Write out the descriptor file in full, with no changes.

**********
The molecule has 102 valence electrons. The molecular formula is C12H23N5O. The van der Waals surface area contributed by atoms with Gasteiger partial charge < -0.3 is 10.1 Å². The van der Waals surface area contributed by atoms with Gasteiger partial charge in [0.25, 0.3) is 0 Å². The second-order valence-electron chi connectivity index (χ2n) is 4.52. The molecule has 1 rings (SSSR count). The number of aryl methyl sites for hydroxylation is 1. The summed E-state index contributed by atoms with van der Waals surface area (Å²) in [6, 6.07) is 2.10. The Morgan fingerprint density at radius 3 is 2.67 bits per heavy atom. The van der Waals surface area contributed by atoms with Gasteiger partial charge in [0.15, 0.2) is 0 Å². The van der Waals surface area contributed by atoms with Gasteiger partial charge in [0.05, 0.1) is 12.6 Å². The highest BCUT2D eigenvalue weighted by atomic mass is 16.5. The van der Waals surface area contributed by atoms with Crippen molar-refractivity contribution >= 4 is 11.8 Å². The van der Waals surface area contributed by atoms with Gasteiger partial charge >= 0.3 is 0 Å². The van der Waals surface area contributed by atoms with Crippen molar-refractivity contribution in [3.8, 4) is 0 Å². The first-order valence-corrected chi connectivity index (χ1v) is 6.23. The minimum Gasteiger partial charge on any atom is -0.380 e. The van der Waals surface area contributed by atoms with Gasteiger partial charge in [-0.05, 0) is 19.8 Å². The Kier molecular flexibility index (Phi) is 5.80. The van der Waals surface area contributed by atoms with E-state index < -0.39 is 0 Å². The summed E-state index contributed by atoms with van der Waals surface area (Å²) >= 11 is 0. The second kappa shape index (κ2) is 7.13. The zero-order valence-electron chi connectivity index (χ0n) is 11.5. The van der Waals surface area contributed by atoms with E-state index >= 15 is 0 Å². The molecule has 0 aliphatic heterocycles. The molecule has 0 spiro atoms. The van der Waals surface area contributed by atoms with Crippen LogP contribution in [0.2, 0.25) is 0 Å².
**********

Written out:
The molecule has 102 valence electrons. The molecular formula is C12H23N5O. The van der Waals surface area contributed by atoms with Gasteiger partial charge < -0.3 is 10.1 Å². The van der Waals surface area contributed by atoms with Gasteiger partial charge in [0.25, 0.3) is 0 Å². The second-order valence-electron chi connectivity index (χ2n) is 4.52. The molecule has 1 rings (SSSR count). The number of aryl methyl sites for hydroxylation is 1. The summed E-state index contributed by atoms with van der Waals surface area (Å²) in [6, 6.07) is 2.10. The Morgan fingerprint density at radius 3 is 2.67 bits per heavy atom. The van der Waals surface area contributed by atoms with Gasteiger partial charge in [0.15, 0.2) is 0 Å². The van der Waals surface area contributed by atoms with Gasteiger partial charge in [0.05, 0.1) is 12.6 Å². The highest BCUT2D eigenvalue weighted by atomic mass is 16.5. The van der Waals surface area contributed by atoms with Crippen molar-refractivity contribution >= 4 is 11.8 Å². The van der Waals surface area contributed by atoms with Gasteiger partial charge >= 0.3 is 0 Å². The van der Waals surface area contributed by atoms with Crippen molar-refractivity contribution in [3.8, 4) is 0 Å². The first-order valence-corrected chi connectivity index (χ1v) is 6.23. The minimum Gasteiger partial charge on any atom is -0.380 e. The van der Waals surface area contributed by atoms with Gasteiger partial charge in [-0.05, 0) is 19.8 Å². The Kier molecular flexibility index (Phi) is 5.80. The van der Waals surface area contributed by atoms with E-state index < -0.39 is 0 Å². The summed E-state index contributed by atoms with van der Waals surface area (Å²) >= 11 is 0. The second kappa shape index (κ2) is 7.13. The zero-order valence-electron chi connectivity index (χ0n) is 11.5. The van der Waals surface area contributed by atoms with E-state index >= 15 is 0 Å². The molecule has 0 aliphatic heterocycles. The molecule has 0 spiro atoms. The van der Waals surface area contributed by atoms with Crippen LogP contribution in [0.2, 0.25) is 0 Å².